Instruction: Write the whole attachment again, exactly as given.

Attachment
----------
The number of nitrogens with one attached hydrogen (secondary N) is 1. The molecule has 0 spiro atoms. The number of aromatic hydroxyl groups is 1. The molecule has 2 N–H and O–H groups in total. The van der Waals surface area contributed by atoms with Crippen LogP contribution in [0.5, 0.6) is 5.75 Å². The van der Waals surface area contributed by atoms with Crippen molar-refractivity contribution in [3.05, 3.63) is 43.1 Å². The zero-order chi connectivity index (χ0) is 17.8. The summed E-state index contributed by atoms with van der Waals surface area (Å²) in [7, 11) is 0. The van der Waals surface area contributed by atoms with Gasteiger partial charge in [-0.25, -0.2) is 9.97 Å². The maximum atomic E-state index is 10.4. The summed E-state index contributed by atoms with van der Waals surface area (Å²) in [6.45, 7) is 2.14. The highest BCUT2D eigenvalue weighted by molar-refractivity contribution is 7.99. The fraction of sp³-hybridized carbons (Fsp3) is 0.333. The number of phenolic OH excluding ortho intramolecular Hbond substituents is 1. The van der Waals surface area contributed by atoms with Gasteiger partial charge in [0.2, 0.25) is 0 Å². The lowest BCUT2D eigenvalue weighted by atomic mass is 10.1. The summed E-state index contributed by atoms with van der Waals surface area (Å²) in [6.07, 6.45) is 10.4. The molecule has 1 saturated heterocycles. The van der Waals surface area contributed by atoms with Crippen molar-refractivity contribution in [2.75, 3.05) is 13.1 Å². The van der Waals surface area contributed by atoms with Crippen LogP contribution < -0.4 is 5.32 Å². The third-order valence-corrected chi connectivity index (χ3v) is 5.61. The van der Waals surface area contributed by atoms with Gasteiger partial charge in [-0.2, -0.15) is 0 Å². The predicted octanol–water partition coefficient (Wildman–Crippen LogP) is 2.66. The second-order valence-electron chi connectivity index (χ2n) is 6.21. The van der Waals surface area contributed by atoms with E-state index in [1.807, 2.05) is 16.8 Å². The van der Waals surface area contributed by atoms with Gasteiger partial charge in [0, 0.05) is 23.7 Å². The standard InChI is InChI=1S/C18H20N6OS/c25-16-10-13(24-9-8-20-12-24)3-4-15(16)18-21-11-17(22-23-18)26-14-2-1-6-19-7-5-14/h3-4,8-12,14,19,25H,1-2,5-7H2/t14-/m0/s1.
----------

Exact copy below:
The number of nitrogens with one attached hydrogen (secondary N) is 1. The molecule has 0 spiro atoms. The number of aromatic hydroxyl groups is 1. The molecule has 2 N–H and O–H groups in total. The van der Waals surface area contributed by atoms with Crippen LogP contribution in [0.5, 0.6) is 5.75 Å². The van der Waals surface area contributed by atoms with Crippen molar-refractivity contribution in [3.05, 3.63) is 43.1 Å². The zero-order chi connectivity index (χ0) is 17.8. The summed E-state index contributed by atoms with van der Waals surface area (Å²) in [7, 11) is 0. The van der Waals surface area contributed by atoms with Gasteiger partial charge in [-0.25, -0.2) is 9.97 Å². The maximum atomic E-state index is 10.4. The summed E-state index contributed by atoms with van der Waals surface area (Å²) in [6.45, 7) is 2.14. The highest BCUT2D eigenvalue weighted by molar-refractivity contribution is 7.99. The fraction of sp³-hybridized carbons (Fsp3) is 0.333. The number of phenolic OH excluding ortho intramolecular Hbond substituents is 1. The van der Waals surface area contributed by atoms with Gasteiger partial charge in [0.2, 0.25) is 0 Å². The lowest BCUT2D eigenvalue weighted by atomic mass is 10.1. The summed E-state index contributed by atoms with van der Waals surface area (Å²) in [6.07, 6.45) is 10.4. The molecule has 1 saturated heterocycles. The van der Waals surface area contributed by atoms with Crippen molar-refractivity contribution in [2.75, 3.05) is 13.1 Å². The van der Waals surface area contributed by atoms with Crippen LogP contribution < -0.4 is 5.32 Å². The third-order valence-corrected chi connectivity index (χ3v) is 5.61. The van der Waals surface area contributed by atoms with Gasteiger partial charge in [-0.2, -0.15) is 0 Å². The predicted octanol–water partition coefficient (Wildman–Crippen LogP) is 2.66. The second-order valence-electron chi connectivity index (χ2n) is 6.21. The van der Waals surface area contributed by atoms with E-state index in [1.807, 2.05) is 16.8 Å². The van der Waals surface area contributed by atoms with Gasteiger partial charge in [0, 0.05) is 23.7 Å². The standard InChI is InChI=1S/C18H20N6OS/c25-16-10-13(24-9-8-20-12-24)3-4-15(16)18-21-11-17(22-23-18)26-14-2-1-6-19-7-5-14/h3-4,8-12,14,19,25H,1-2,5-7H2/t14-/m0/s1.